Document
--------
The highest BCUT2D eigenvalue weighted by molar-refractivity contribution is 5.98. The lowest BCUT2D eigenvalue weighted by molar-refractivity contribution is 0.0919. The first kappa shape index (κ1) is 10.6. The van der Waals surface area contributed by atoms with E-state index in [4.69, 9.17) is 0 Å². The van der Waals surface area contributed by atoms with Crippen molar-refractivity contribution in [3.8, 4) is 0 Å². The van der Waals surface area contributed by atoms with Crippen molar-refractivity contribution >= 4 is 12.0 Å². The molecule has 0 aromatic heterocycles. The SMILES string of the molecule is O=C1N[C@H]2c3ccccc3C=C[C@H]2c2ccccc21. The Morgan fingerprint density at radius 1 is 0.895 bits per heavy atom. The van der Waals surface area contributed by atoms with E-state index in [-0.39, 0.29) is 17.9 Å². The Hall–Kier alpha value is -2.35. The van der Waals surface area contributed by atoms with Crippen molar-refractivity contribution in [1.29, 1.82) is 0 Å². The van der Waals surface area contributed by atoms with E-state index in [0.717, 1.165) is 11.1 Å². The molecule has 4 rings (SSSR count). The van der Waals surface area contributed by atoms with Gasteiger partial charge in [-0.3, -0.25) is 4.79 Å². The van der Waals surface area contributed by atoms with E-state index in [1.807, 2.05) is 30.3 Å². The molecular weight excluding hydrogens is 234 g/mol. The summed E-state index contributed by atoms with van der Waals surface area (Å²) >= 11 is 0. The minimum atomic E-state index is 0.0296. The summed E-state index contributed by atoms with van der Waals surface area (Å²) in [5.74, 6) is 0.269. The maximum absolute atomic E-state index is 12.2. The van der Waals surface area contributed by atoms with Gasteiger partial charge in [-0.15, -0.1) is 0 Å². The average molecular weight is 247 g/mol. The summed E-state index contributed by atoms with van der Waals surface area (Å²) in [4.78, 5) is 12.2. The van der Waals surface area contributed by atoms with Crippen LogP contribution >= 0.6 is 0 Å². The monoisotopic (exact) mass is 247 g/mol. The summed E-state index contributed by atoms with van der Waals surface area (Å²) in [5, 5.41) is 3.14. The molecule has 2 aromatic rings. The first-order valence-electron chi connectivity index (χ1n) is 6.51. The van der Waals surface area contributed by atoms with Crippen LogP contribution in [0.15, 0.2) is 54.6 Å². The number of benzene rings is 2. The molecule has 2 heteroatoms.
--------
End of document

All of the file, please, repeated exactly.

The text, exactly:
The highest BCUT2D eigenvalue weighted by molar-refractivity contribution is 5.98. The lowest BCUT2D eigenvalue weighted by molar-refractivity contribution is 0.0919. The first kappa shape index (κ1) is 10.6. The van der Waals surface area contributed by atoms with E-state index in [4.69, 9.17) is 0 Å². The van der Waals surface area contributed by atoms with Crippen molar-refractivity contribution in [3.8, 4) is 0 Å². The van der Waals surface area contributed by atoms with Crippen molar-refractivity contribution >= 4 is 12.0 Å². The molecule has 0 aromatic heterocycles. The SMILES string of the molecule is O=C1N[C@H]2c3ccccc3C=C[C@H]2c2ccccc21. The Morgan fingerprint density at radius 1 is 0.895 bits per heavy atom. The van der Waals surface area contributed by atoms with E-state index in [-0.39, 0.29) is 17.9 Å². The Hall–Kier alpha value is -2.35. The van der Waals surface area contributed by atoms with Crippen molar-refractivity contribution in [1.29, 1.82) is 0 Å². The van der Waals surface area contributed by atoms with E-state index in [0.717, 1.165) is 11.1 Å². The molecule has 4 rings (SSSR count). The van der Waals surface area contributed by atoms with Gasteiger partial charge in [-0.3, -0.25) is 4.79 Å². The van der Waals surface area contributed by atoms with E-state index in [1.807, 2.05) is 30.3 Å². The molecular weight excluding hydrogens is 234 g/mol. The summed E-state index contributed by atoms with van der Waals surface area (Å²) >= 11 is 0. The minimum atomic E-state index is 0.0296. The summed E-state index contributed by atoms with van der Waals surface area (Å²) in [5.74, 6) is 0.269. The maximum absolute atomic E-state index is 12.2. The van der Waals surface area contributed by atoms with Gasteiger partial charge in [-0.15, -0.1) is 0 Å². The average molecular weight is 247 g/mol. The summed E-state index contributed by atoms with van der Waals surface area (Å²) in [4.78, 5) is 12.2. The van der Waals surface area contributed by atoms with Crippen LogP contribution >= 0.6 is 0 Å². The monoisotopic (exact) mass is 247 g/mol. The summed E-state index contributed by atoms with van der Waals surface area (Å²) in [5, 5.41) is 3.14. The molecule has 2 aromatic rings. The first-order valence-electron chi connectivity index (χ1n) is 6.51. The van der Waals surface area contributed by atoms with Crippen LogP contribution in [0.15, 0.2) is 54.6 Å². The number of benzene rings is 2. The molecule has 2 heteroatoms.